Over the past 18 months, something new has been gaining traction in the secondaries market: the use of externally set valuations to price GP-led deals.

Rather than the lead buyer formulating a price and a third party checking it for fairness, a minority stake is sold through an M&A process, which in turn sets the price for a continuation fund to buy the remainder of the stake. The $4 billion process on Clayton, Dubilier & Rice portfolio company Belron and Clearlake Capital Group‘s $1.25 billion transaction for Ivanti are notable examples.

This week, Lazard’s sponsor-led secondaries report gave us a look at how the market perceives these deals. It revealed a clear split: 46 percent of lead buyers completed between 31 percent and 60 percent of their deals with an external valuation, while 31 percent completed less than 10 percent of deals in such a way.

“There is space in the market for deals with secondary market pricing and for deals with other third parties determining price, and we think transactions will continue to be completed in each way for a long time to come,” Lazard’s global head of private capital advisory Holcombe Green tells Secondaries Investor.

The potential benefits to sponsors are clear. If the asset in question was marked conservatively, the competitive tension of a minority stake sale can drive up the price to a level the GP thinks is truly reflective of its value, which means more money for exiting LPs in the secondaries process. The minority investor often brings real strategic value.

This approach can also be helpful for secondaries buyers, particularly on large deals. The bigger the stake acquired by the M&A buyer, the easier it should be to form a syndicate to digest the rest. This is particularly useful at a time when many buyers are at or approaching their concentration limits. The deal may be smaller, but at least it gets done.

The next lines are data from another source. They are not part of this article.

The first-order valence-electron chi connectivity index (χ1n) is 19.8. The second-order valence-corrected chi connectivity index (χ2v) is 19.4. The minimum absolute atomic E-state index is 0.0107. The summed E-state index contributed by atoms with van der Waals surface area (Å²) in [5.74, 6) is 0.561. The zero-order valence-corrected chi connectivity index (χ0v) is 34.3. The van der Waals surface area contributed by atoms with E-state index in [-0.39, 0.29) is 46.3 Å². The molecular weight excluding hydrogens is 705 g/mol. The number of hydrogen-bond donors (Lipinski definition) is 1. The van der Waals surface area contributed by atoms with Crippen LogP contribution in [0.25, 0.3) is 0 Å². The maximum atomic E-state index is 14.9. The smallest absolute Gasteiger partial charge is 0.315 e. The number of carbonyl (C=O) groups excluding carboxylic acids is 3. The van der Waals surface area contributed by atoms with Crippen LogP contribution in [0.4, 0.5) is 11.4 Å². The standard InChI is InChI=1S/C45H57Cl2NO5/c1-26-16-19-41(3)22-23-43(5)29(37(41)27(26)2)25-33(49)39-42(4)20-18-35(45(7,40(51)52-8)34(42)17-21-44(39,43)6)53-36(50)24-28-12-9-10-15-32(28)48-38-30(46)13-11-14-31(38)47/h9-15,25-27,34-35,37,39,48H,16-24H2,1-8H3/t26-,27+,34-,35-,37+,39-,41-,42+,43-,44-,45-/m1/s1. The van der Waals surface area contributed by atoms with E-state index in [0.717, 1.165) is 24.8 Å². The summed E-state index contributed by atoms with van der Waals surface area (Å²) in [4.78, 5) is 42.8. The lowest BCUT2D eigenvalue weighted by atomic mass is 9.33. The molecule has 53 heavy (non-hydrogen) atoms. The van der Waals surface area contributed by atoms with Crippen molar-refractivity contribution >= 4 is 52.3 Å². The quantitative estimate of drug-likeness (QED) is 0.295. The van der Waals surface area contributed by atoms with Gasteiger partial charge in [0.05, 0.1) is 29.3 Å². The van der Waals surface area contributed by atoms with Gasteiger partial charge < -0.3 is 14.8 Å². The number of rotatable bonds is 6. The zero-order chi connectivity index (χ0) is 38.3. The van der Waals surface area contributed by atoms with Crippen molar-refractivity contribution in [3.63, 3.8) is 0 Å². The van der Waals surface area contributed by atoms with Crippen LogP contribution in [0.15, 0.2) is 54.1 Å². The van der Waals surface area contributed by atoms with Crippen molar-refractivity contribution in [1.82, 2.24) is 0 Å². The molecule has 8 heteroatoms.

The wariness of Lazard’s 31 percent is, however, understandable. By handing the ability to set pricing to the M&A market, lead secondaries buyers switch from being terms makers to terms takers. The pitch that you can craft a justly priced deal that represents a win for all parties becomes less compelling the more you relinquish that price-setting power.

Secondaries Investor is aware of two situations in which a sponsor intended to run a continuation fund and minority stake sale and ended up selling the whole asset in an M&A process. As well as LPs believing the M&A sale would generate a higher price, they felt the continuation fund was taking too long to raise.

“The clear advantage the M&A buyer has is the ability to move quickly: you don’t have the conflict concerns and you have quicker approvals processes,” says Oliver Marcuse, a senior associate with Clifford Chance, who works on M&A and secondaries deals.

Although deals with external pricing certainly have a place, market participants should be mindful of too many of these processes diminishing the secondaries market’s unique selling point.

What do you think of these deals? Contact the author at rod.j@peimedia.com